Laura Brown

If you are interested in understanding how human society develops, organises itself and governs its populations, then studying a Sociology and Social Policy degree is for you. Studying Sociology and Social Policy will give you the tools to shape your own life, and the world around you. If you have a passion for studying Sociology and Social Policy, and this sounds like a place you would thrive in, then this could be the ideal course for you.

The Sociology and Social Policy programme is structured around a number of core and optional modules. These are designed to encourage intellectual engagement with a range of issues, historical developments, and intellectual approaches, and to develop academic and transferable skills. You will begin with introductory modules that aim to foster a sociological imagination, and provide a foundational knowledge of key issues, theories and developments in Sociology and Social Policy. As you progress through your degree, you will be able access a range of core and optional modules; develop a range of academic and employability skills; and undertake your own research.

The Sociology and Social Policy programme aims to provide a structured educational experience that combines both coherence and choice. Core modules provide the space to cover essential sociological and social policy material and assist you in making an effective transition to university study; provide support in the acquisition of key study skills; and give guidance in your career planning. Over and above this our menu of optional modules provides the opportunity for you to tailor the degree to your own interests and career aspirations. The curriculum aims to be stimulating, innovative, up to date, and inclusive. The learning and teaching environment aims always to be supportive but throughout the three years you will become an increasingly autonomous learner.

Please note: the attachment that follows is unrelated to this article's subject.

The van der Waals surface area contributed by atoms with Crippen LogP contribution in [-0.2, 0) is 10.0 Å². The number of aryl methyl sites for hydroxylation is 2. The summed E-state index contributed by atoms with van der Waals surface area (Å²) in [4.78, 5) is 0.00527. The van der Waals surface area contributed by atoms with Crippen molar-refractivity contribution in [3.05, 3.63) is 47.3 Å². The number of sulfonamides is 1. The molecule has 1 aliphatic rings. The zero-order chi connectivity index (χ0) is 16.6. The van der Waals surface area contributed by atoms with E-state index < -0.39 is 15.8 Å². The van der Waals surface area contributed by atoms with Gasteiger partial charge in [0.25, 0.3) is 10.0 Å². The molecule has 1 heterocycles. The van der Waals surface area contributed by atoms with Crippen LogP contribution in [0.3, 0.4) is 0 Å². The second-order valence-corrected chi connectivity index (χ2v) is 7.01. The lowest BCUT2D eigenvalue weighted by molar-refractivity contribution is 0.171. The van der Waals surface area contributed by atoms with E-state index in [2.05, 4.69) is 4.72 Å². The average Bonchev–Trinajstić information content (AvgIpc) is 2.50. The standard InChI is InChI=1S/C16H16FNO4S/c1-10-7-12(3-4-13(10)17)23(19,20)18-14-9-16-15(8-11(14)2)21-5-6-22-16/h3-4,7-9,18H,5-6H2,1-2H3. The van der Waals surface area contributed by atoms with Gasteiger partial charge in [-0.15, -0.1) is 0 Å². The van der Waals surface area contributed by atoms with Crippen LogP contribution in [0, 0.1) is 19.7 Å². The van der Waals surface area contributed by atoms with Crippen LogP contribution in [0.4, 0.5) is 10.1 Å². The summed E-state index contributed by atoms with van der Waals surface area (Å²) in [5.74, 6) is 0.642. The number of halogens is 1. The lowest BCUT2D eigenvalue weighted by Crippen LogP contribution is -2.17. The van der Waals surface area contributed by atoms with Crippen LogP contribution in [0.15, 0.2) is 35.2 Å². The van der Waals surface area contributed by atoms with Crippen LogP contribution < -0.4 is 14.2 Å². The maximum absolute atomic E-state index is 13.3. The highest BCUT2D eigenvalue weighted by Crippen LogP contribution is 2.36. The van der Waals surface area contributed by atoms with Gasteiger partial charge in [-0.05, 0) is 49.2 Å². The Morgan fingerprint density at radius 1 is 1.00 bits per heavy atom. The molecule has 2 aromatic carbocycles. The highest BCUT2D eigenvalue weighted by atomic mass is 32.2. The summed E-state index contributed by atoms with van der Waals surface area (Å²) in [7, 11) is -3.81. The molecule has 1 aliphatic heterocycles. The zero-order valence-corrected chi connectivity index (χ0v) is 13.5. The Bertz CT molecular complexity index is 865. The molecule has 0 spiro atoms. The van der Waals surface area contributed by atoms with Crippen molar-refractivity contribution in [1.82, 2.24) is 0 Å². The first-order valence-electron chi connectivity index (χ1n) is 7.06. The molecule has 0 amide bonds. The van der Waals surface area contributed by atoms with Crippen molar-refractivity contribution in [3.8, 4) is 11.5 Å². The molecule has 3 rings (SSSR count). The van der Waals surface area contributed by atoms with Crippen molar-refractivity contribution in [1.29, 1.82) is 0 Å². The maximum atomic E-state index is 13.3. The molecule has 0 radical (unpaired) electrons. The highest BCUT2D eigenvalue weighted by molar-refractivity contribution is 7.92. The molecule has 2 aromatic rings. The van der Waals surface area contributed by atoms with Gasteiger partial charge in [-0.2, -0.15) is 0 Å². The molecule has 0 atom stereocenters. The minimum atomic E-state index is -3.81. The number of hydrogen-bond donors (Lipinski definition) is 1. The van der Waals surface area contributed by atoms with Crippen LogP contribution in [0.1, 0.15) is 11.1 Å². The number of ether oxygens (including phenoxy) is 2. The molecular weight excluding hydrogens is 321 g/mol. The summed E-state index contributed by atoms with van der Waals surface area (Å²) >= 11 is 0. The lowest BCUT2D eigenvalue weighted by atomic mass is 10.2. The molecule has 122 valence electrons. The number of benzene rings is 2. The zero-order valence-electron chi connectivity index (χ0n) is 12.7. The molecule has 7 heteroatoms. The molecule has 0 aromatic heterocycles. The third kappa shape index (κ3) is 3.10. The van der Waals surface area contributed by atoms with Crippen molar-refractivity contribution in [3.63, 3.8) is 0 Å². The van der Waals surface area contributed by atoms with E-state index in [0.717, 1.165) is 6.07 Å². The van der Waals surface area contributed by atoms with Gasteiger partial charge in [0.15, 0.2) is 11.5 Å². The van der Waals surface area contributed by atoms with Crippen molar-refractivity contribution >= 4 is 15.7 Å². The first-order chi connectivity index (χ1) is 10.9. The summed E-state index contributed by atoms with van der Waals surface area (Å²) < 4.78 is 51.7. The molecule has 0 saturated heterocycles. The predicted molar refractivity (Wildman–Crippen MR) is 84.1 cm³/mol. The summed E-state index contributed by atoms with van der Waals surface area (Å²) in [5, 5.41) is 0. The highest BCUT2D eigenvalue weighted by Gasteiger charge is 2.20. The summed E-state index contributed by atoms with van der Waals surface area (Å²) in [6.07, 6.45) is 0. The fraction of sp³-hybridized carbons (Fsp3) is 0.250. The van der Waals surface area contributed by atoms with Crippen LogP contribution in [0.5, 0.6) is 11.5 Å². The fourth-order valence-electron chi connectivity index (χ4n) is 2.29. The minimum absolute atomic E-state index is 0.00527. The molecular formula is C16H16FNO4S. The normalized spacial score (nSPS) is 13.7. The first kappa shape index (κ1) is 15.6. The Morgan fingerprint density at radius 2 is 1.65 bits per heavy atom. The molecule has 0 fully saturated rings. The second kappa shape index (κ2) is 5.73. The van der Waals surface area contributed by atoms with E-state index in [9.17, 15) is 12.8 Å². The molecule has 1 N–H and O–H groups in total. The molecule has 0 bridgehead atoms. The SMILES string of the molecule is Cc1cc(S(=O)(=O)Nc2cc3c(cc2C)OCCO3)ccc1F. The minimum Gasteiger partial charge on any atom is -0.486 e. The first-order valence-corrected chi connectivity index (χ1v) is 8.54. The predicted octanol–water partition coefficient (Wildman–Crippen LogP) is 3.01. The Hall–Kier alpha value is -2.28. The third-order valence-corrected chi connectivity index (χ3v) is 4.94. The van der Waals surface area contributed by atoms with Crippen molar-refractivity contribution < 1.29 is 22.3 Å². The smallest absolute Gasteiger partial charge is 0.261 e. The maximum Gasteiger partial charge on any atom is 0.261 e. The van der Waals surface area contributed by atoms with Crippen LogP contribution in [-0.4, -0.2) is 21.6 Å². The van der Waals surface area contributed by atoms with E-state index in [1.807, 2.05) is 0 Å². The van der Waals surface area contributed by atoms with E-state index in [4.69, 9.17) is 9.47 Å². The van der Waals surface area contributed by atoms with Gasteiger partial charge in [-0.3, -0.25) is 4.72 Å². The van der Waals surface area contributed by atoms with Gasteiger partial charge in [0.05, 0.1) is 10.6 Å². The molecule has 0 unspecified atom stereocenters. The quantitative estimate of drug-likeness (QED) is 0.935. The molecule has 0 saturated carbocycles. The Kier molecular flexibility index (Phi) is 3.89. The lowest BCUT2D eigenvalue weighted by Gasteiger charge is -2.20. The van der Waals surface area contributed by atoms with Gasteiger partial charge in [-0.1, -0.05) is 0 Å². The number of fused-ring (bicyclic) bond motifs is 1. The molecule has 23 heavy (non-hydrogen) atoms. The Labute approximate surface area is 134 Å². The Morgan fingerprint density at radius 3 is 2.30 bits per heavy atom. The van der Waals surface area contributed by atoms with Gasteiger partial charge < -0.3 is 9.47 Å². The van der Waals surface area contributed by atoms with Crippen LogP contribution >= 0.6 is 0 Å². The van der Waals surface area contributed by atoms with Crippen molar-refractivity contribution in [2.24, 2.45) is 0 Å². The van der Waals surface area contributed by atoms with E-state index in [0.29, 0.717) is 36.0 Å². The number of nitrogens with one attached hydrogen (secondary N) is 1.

The core modules enable you to acquire a thorough, systematic knowledge and understanding of human social life and the skills to think as a sociologist. This is what Mills (1959) called the ‘sociological imagination’, and we describe this as a critical, analytical, reflexive, and research informed capacity, by which the relationship between individuals and social structures and processes can be explored. These modules will also provide you with a knowledge of Social Policy and practical skills to assess critically the ways that societies provide for the needs of their members. You will gain the ability to link theoretical analysis with empirical enquiry; identify and understand different value positions; and engage with a range of intellectual traditions and social science disciplines.

The Sociology and Social Policy degree aims to be highly relevant and applicable. Together, the sociological imagination and the graduate skills that you will develop will be useful for professional employment and life­long personal development. More than this, we hope that studying Sociology and Social Policy will equip you with the capacity to become well­informed, responsible, ethically sensitive citizens. You will understand the importance of robust evidence and careful theorising to make sense of the social world in which you live and work.

Year 1

Introduction to Social Policy (core)

This module will introduce you to the history of social policy, alongside the intellectual approaches that have informed policy developments from the early twentieth century to the present day. You will explore the links between theoretical analysis and empirical enquiry with respect to a range of contemporary issues, such as health and health promotion, education, work and unemployment, housing, ageing, child care, youth, and disability. 

Case Studies in Social Policy (core)